BY: JAMES F. O’NEIL
“Glorious, Joyful, Sorrowful; Glorious, Joyful, Sorrowful; Glorious.” Sunday, Monday, Tuesday; Wednesday, Thursday, Friday; Saturday. The week of the rosary, as I remember it (and before some changes made in 2002): My liturgical week began on Sunday and ended on Saturday. Within each of the “mysteries” of the rosary is the subdivision of five, and…, and…, and . . . :
Glorious Mysteries: Resurrection, Ascension, Assumption…. Joyful Mysteries: Annunciation, Visitation, Nativity…. Sorrowful Mysteries: Agony, Scourging, Crowning, Carrying, Crucifixion–as some readers will remember them.
The complexity of the religion of the rosary I had to learn early on, as an up-and-coming Roman Catholic boy. And so it goes–or went.
All of this complexity came to mind recently as I tried to organize the top drawer of my dresser: My Sock Drawer.
The drawer was a mess: things everywhere, in addition to matched and unmatched pairs of socks (a pair of socks; pairs of socks) and those lost in the jumble and tumble, without a “mate.”
As I began to try to bring order to the chaos, I noted my small pile of keys and key rings in the left-front corner. Unknown keys for unknown locks. The keys are just “there.” Receipts. And more receipts, where I neatly stack them in the right-front corner: gasoline, Walgreen’s drugs, Target, Wal-Mart, miscellaneous.
Whistles, some non-USA-In-God-We-Trust coins thrown in the back left corner; an assortment of various business cards: clinic physicians, library; Kermit Weeks, “Fantasy of Flight: An Attraction of a Higher Plane” (closed for now); “Honorary Consul of the Slovak Republic–Florida” (!); lawyers’ cards. That’s the place where I keep them.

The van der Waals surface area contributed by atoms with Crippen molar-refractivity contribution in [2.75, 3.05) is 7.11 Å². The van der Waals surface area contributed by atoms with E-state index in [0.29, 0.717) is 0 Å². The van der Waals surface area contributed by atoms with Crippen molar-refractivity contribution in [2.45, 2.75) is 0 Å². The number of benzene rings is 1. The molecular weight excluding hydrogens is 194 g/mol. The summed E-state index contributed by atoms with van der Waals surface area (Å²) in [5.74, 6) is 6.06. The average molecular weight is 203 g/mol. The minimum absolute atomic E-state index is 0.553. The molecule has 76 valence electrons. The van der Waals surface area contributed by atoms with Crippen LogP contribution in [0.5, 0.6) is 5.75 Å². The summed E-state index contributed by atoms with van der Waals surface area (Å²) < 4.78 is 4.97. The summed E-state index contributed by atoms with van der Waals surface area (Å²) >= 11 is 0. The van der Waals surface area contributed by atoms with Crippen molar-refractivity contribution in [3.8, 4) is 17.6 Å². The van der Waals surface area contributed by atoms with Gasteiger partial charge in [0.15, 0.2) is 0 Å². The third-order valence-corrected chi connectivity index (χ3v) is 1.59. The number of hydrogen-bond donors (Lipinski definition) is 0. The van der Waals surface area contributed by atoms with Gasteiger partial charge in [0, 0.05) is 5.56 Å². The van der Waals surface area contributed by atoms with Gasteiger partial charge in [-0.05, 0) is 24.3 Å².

I found under the socks–after I emptied out the drawer–a package of postcards: 37 1-cent and 15 2-cent (a total of 67 cents. Easy math). I probably bought these at a garage sale.
Handkerchiefs, in the left corner, were overlaying the keys. Monogramed, old-white, linen, camouflage. Those extras, ready for a right-rear pocket of slacks or jeans or wash pants. (“A gentleman always carries a handkerchief,” I was taught. [Somewhere, stapled or pasted in one of my old journals, is one such handkerchief, neatly folded, pressed between the pages, with stains of mascara. A handkerchief used by the first co-ed ever who was brought to tears, in my college office, “way-back-when-in-the-day.” I cannot remember what made her cry. I cannot remember the reason for her tears. I am sure it had nothing to do with me.])
And, finally, the rosary I found, in the left-back corner.
Rosary Found, with Crystal Beads
Crystal beads, sterling cross and medal. My mom’s rosary that I’ve had for some five years since her passing on. Now I have cleaned it and polished it. And there it rests.
Still, not the rosary itself but the “links” which came out of this rosary-discovery brought more memories: recalling catechism classes, using the rosary with all its intricacies of prayer methods, and having sore knees in chapel during rosary-recitation time.